Examining revenue growth at chicken-producing companies such as Tyson Foods and Sanderson Farms shows a surge in chicken consumption over the last several years. Some of this has to do with the consumer shift to healthier eating and alternative low-carb lifestyles that focus on protein consumption as well as rising demand associated with our New Global Middle-class investing theme. In a bid to meet demand, chicken producers have sought solutions to grow more birds and make them bigger to render more meat, but there have been abnormalities about these fast-growing birds that are prompting questions. When we hear abnormalities and problems when it comes to the food we eat, we see it as a prompt for consumers to knowingly look for foods that are in line with our Cleaner Living investment theme. We are after all what we eat.
Chicken companies spent decades breeding birds to grow rapidly and develop large breast muscles. Now the industry is spending hundreds of millions of dollars to deal with the consequences ranging from squishy fillets known as “spaghetti meat,” because they pull apart easily, to leathery ones known as “woody breast.”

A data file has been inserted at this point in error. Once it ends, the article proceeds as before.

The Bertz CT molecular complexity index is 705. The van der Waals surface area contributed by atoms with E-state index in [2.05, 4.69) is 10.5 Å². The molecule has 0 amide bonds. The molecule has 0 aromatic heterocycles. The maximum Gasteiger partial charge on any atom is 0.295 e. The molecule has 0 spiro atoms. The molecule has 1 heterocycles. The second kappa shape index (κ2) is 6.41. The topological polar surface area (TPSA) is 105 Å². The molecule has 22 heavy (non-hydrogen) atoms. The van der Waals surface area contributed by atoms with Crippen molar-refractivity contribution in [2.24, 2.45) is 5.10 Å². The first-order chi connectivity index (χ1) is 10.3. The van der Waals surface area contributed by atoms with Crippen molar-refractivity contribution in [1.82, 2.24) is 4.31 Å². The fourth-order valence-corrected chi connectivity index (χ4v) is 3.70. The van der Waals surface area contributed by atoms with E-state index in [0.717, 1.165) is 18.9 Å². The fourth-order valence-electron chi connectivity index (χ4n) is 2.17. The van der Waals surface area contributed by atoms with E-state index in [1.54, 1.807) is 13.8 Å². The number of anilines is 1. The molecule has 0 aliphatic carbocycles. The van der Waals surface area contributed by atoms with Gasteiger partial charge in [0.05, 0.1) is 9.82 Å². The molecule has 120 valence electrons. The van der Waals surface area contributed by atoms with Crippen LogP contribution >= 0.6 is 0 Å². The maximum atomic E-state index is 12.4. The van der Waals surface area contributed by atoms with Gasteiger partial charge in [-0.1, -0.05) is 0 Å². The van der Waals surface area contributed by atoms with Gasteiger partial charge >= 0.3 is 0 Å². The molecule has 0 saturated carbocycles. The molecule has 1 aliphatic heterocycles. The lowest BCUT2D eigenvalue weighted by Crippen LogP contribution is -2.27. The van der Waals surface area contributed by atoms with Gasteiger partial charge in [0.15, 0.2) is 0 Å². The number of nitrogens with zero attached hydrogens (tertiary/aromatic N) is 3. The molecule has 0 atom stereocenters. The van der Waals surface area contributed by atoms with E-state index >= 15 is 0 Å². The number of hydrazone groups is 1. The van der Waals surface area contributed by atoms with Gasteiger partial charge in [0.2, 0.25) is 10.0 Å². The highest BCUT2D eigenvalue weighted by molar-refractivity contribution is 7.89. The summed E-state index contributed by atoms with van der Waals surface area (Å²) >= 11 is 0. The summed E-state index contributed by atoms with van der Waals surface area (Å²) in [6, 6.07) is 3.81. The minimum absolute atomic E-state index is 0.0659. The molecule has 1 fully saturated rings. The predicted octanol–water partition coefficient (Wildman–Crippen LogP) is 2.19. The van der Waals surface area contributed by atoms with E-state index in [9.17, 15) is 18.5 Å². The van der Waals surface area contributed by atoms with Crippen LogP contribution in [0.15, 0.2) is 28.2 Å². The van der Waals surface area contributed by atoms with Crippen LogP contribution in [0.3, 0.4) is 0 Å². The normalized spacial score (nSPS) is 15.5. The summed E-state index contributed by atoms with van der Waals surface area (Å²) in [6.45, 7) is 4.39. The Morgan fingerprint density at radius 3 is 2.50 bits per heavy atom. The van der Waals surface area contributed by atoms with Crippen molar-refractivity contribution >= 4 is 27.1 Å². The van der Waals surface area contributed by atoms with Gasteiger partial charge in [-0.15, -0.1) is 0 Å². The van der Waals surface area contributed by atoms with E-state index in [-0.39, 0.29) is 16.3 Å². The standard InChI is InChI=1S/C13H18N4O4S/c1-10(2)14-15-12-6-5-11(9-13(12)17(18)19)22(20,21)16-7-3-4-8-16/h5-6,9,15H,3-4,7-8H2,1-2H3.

The abnormalities pose no food safety risk, researchers and industry officials say. They are suspected side effects of genetic selection that now allows meat companies to raise a 6.3-pound bird in 47 days, roughly twice as fast as 50 years ago, according to the National Chicken Council.
Researchers and breeders are still trying to pin down the exact cause of problems, a Tyson spokesman said. “While there are some factors linked to the occurrence—including bird weight, feed ingredients and the time of year the bird is grown—even a combination of these factors will not necessarily produce the same issues consistently,” he said.
That efficiency drive has helped U.S. meat giants such as Tyson Foods., Pilgrim’s Pride Corp, Perdue Farms Inc. and Sanderson Farms Inc. produce a record 42 billion pounds of chicken nuggets, tenders and other products in 2018. Now, it’s adding an estimated $200 million or more in annual industry expenses to identify and divert breast fillets that are too tough, too squishy or too striped with bands of white tissue to sell in restaurants or grocery stores, according to researchers at the University of Arkansas.
“There is proof that these abnormalities are associated with fast-growing birds,” said Dr. Massimiliano Petracci, a professor at the University of Bologna in Italy, who leads a team of researchers investigating the chicken breast problems in breeds used in commercial farms.